Opportunities 2015: The appification of agriculture

As the Canadian Wheat Board winds down, farmers are finding new ways to reach buyers

 
A plant pictured on a tablet
(Illustration by Dale Edwin Murray)

At the age of 28, Brennan Turner has seen more golden opportunities than most of us will over our entire careers.

Awarded an athletic scholarship to Yale University, he studied economics and worked summers on Wall Street. Drafted by the Chicago Blackhawks in 2005, he spent five seasons playing professional hockey in the minor leagues and Europe.

It was while dealing with the pro athlete’s ample downtime during one dreary winter in Dundee, Scotland, that Turner spotted his best opportunity yet, shaping up in his Canadian Prairie homeland. The Conservative government was working to dismantle the Canadian Wheat Board’s monopoly over wheat and barley sales. He looked into what had already happened in Australia, which deregulated its single wheat desk in 2008.

“Deregulation is forcing the producers to be more proactive when they’re making their grain sales,” Turner says. He saw the opportunity to create a user-based platform where buyers and sellers could seek each other out and negotiate—something the existing auction systems didn’t allow them to do. In spring 2014 he launched FarmLead, an online grain marketplace. The Saskatoon-based startup now hosts 400 buyers and 1,700 farms covering 11.5 million acres. “We’re signing up about 20 farmers a week,” Turner says. “Last week we did 29.” In the eight months FarmLead has been operating, more than $8 million worth of crops has changed hands on the site.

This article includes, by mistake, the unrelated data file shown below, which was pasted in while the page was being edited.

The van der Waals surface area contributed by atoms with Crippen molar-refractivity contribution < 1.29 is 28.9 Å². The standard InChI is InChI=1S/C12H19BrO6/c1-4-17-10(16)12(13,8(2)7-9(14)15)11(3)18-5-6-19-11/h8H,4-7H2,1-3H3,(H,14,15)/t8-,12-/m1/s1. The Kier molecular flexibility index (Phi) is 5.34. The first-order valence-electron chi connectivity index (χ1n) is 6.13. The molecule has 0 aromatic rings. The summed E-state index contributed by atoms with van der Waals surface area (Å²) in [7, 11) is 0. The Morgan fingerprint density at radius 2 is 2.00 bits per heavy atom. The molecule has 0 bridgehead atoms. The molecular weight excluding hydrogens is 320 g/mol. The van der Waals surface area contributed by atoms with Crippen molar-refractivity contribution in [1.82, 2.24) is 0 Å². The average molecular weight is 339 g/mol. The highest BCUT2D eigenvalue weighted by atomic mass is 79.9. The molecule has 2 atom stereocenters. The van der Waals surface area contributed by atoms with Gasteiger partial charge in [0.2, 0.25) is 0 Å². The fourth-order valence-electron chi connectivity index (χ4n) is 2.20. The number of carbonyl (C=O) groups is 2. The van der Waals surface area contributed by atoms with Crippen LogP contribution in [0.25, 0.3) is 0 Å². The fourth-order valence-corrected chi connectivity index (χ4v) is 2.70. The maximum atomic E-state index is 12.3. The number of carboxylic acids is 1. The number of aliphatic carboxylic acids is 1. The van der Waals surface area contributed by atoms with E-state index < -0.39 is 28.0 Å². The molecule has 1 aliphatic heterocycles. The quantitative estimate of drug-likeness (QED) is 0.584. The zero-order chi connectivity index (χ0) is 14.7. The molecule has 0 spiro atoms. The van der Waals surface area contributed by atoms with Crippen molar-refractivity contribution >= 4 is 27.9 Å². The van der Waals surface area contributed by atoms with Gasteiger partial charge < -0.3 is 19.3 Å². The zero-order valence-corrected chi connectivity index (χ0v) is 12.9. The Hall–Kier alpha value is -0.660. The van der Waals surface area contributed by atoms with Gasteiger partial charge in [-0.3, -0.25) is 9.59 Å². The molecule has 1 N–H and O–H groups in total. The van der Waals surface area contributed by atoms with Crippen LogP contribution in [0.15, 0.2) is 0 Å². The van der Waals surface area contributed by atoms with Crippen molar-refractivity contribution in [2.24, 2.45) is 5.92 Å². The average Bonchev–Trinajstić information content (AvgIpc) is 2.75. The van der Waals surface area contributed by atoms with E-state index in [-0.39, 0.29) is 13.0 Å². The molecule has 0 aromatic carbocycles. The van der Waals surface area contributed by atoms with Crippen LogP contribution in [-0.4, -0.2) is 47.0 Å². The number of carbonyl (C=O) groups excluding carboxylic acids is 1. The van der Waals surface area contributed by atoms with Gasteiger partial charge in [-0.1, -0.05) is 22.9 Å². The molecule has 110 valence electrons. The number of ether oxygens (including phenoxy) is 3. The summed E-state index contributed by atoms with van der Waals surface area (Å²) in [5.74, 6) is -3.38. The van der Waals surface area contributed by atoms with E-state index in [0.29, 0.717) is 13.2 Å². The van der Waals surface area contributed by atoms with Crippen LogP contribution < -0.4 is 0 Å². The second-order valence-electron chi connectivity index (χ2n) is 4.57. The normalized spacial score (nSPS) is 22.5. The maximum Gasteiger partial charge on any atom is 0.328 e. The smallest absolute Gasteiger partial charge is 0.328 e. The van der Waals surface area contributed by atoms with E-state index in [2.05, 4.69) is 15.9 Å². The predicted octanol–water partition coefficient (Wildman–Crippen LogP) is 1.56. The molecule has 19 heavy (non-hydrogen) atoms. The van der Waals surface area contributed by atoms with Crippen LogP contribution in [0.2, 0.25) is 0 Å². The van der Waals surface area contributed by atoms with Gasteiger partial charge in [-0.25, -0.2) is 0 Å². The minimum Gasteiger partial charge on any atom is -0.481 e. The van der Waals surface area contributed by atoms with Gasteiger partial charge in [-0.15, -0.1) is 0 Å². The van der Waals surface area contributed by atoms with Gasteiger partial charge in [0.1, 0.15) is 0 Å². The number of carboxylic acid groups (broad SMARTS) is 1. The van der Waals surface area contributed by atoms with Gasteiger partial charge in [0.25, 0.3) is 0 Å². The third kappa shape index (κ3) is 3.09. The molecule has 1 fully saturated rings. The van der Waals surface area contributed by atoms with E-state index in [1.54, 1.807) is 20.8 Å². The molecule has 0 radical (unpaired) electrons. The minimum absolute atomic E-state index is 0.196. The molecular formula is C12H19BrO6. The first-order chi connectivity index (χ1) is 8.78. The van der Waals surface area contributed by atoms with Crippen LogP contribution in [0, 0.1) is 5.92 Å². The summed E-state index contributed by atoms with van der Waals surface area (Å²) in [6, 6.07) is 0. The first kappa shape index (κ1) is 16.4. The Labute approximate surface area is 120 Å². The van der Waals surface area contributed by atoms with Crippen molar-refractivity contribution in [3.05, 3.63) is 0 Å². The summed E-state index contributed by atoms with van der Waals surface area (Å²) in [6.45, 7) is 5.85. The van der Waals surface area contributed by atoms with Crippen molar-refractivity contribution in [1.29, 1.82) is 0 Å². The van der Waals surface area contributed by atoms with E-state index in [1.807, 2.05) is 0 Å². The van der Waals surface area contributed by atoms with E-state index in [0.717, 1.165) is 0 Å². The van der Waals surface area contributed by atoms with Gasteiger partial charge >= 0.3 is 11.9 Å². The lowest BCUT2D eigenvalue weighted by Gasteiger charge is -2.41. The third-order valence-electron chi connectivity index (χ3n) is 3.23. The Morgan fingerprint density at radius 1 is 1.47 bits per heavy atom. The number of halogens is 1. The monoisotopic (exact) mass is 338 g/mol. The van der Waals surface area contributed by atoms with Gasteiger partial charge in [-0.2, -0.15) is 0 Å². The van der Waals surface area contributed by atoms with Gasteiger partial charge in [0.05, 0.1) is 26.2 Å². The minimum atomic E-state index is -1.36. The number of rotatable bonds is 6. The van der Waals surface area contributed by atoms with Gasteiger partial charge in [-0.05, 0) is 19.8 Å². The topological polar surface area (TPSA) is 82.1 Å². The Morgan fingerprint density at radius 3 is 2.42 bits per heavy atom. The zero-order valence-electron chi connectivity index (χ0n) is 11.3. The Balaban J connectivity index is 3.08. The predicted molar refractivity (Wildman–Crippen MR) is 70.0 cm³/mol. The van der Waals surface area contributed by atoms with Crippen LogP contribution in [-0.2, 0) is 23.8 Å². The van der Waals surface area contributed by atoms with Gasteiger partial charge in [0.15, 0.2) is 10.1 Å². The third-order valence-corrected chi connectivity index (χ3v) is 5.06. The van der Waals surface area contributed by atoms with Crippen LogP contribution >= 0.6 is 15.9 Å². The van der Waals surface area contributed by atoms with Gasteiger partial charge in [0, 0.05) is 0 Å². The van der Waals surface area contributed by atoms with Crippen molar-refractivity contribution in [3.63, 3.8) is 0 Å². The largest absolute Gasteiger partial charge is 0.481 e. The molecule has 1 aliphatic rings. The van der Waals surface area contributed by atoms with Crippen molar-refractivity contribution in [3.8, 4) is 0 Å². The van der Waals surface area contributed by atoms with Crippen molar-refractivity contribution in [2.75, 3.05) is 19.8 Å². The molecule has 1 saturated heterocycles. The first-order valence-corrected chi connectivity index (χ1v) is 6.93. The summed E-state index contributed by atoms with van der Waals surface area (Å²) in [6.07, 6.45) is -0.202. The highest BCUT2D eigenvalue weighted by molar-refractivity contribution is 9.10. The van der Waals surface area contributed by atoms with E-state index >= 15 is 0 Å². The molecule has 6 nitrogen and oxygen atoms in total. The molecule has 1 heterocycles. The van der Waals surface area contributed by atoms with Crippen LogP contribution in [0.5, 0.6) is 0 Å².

Turner understands the farmers’ challenging transition. His extended family farms 40,000 acres in Saskatchewan. “The question was always, ‘How do I find a better price?’” he recalls. That has long been the burning issue for growers of pulses and oilseeds, and now it’s the case for wheat and barley producers too. Farmers have been slow to adopt online and mobile tools, but now “the rate of adoption is exponential,” he says.

When the free trading of western wheat began in August 2012, big domestic grain handlers like Richardson International and Paterson Grain were considered the main beneficiaries, along with multinational agribusinesses such as Glencore (which owns Viterra, formerly the Saskatchewan Wheat Pool), Cargill and Archer Daniels Midland. But as FarmLead demonstrates, the effects go further.

The number of traders licensed by the Canadian Grain Commission, for example, has increased to 87 from 73 over the past 18 months. “It’s made for much more fluid trade, which has benefited not only the processors and the traders. It’s also benefited the farmers,” says Al Constantini of C.B. Constantini Ltd., an independent grain trader based in Vancouver. He acknowledges that this is a point of contention—there are Wheat Board loyalists out there who will highlight cases of farmers suffering in the wake of deregulation. But this is the way the oilseed and pulse business has been run all along, and it partly explains why canola has overtaken wheat as the Prairies’ biggest cash crop. A freer trade in agricultural products also engenders innovation and the development of new markets: Turner points to the way Regina-based AGT Food and Ingredients (formerly Alliance Grain Traders) has carved out new and expanding niches for Canadian-grown lentils.

The final act of the deregulation drama is set to play out between now and 2017, the deadline Ottawa has set for the Canadian Wheat Board (or its assets) to be privatized. Constantini argues that will benefit the industry too. “It’s good for all of agriculture, top to bottom.”

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